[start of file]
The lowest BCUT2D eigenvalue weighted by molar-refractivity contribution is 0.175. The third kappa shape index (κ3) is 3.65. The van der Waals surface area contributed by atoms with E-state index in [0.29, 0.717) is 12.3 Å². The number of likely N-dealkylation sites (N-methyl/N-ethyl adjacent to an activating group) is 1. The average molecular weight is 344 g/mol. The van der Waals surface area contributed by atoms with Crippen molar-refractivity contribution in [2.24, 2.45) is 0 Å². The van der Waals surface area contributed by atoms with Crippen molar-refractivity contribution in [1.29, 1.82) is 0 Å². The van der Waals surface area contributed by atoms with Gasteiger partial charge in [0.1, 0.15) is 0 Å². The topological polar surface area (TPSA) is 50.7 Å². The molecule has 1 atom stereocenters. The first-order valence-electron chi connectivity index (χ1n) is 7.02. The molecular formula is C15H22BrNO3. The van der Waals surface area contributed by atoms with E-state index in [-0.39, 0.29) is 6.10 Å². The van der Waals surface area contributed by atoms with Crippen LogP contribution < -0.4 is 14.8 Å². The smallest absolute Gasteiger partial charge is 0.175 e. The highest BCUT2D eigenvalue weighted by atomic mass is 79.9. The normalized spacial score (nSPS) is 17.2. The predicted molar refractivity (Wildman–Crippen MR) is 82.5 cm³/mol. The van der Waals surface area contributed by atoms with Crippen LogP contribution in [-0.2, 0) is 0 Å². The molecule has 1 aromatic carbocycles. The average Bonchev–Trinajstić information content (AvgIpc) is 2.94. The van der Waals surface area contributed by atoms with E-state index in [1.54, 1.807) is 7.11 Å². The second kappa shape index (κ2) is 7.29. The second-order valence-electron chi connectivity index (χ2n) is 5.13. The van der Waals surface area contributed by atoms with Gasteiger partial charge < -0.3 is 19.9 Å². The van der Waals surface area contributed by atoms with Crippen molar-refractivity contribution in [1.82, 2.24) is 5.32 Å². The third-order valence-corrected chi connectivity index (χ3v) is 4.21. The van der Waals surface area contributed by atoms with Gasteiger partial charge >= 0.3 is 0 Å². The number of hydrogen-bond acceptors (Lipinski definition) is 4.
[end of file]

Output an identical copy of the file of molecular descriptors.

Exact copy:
The lowest BCUT2D eigenvalue weighted by molar-refractivity contribution is 0.175. The third kappa shape index (κ3) is 3.65. The van der Waals surface area contributed by atoms with E-state index in [0.29, 0.717) is 12.3 Å². The number of likely N-dealkylation sites (N-methyl/N-ethyl adjacent to an activating group) is 1. The average molecular weight is 344 g/mol. The van der Waals surface area contributed by atoms with Crippen molar-refractivity contribution in [2.24, 2.45) is 0 Å². The van der Waals surface area contributed by atoms with Crippen molar-refractivity contribution in [1.29, 1.82) is 0 Å². The van der Waals surface area contributed by atoms with Gasteiger partial charge in [0.1, 0.15) is 0 Å². The topological polar surface area (TPSA) is 50.7 Å². The molecule has 1 atom stereocenters. The first-order valence-electron chi connectivity index (χ1n) is 7.02. The molecular formula is C15H22BrNO3. The van der Waals surface area contributed by atoms with E-state index in [-0.39, 0.29) is 6.10 Å². The van der Waals surface area contributed by atoms with Crippen LogP contribution < -0.4 is 14.8 Å². The smallest absolute Gasteiger partial charge is 0.175 e. The highest BCUT2D eigenvalue weighted by atomic mass is 79.9. The normalized spacial score (nSPS) is 17.2. The predicted molar refractivity (Wildman–Crippen MR) is 82.5 cm³/mol. The van der Waals surface area contributed by atoms with Crippen LogP contribution in [-0.2, 0) is 0 Å². The molecule has 1 aromatic carbocycles. The average Bonchev–Trinajstić information content (AvgIpc) is 2.94. The van der Waals surface area contributed by atoms with E-state index in [1.54, 1.807) is 7.11 Å². The second kappa shape index (κ2) is 7.29. The second-order valence-electron chi connectivity index (χ2n) is 5.13. The van der Waals surface area contributed by atoms with Gasteiger partial charge < -0.3 is 19.9 Å². The van der Waals surface area contributed by atoms with Crippen molar-refractivity contribution in [1.82, 2.24) is 5.32 Å². The third-order valence-corrected chi connectivity index (χ3v) is 4.21. The van der Waals surface area contributed by atoms with Gasteiger partial charge >= 0.3 is 0 Å². The number of hydrogen-bond acceptors (Lipinski definition) is 4.